I have examined some of the captured footage, and I am unable to find any strong visual or auditory evidence proving that these outlandish slogans and chants are the belief of the majority. In fact, I would argue that many of these assertions are either misconstrued or entirely false. For example, yes, Poles have openly expressed their fear of the “Islamisation of Europe” due to uncontrolled mass migration, but to say the entire country is “praying for an Islamic holocaust” is a complete distortion of facts. To put it briefly, many take the November 11 celebrations as day to honour their heritage and identity, as well as the sacrifices made by their heroes. Unfortunately, such sentiments seem to be revered less and less by other European countries, as it is often conflated with white hegemony and superiority. The overall theme of these demonstrations is not at all what is being reported by the mainstream media. The media wants you to believe that racism, bigotry and xenophobia were the primary driving forces behind this demonstration. Do not let them manipulate you in this way.
“Typical Polish Fascists”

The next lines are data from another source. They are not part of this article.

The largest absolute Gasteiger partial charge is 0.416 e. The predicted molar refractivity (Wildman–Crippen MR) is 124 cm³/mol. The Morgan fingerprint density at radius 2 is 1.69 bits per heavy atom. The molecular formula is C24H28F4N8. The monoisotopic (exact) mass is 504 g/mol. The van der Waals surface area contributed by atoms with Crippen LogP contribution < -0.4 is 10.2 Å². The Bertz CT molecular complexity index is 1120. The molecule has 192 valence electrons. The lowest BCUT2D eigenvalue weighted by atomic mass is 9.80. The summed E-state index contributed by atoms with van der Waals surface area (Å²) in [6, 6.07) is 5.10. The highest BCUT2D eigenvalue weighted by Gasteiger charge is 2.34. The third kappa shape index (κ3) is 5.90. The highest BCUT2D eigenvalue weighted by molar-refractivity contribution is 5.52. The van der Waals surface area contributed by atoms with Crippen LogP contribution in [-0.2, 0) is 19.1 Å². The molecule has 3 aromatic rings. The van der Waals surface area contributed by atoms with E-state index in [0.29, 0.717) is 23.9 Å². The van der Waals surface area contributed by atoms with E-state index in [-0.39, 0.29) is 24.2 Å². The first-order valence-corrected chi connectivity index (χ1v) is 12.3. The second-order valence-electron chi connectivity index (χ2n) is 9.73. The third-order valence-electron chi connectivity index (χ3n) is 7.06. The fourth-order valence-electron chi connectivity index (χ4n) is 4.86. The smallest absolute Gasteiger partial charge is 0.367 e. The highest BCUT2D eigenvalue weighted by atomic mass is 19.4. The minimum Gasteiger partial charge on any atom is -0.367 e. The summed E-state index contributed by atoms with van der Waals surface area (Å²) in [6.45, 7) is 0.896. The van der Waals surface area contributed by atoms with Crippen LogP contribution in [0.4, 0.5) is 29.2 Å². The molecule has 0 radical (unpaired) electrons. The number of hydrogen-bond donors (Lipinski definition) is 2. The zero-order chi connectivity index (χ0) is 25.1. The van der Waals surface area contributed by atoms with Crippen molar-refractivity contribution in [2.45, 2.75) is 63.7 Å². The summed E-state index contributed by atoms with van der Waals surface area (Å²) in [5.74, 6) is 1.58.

Yes, apparently there were some “far-right” fringe groups that showed up in small numbers. Unfortunately, such displays and celebrations will always attract extremist factions – both the far-left and far-right alike – and I condemn those fully. Polish President Andrzej Duda has also vehemently denounced this anti-Semitic and racist rhetoric. Are there far-right extremists in Poland? Yes, but no more than in any other country. Rather than reacting with violence and/or silencing these groups we should give them a platform. As Ben Shapiro, American political commentator said in one of his speeches: “…the best response to bigotry is the opposite of censorship: it is exposure and shaming in the court of public opinion”. Give these people a platform and shame them out of existence, as we would with any other opportunistic group comprised of repugnant individuals.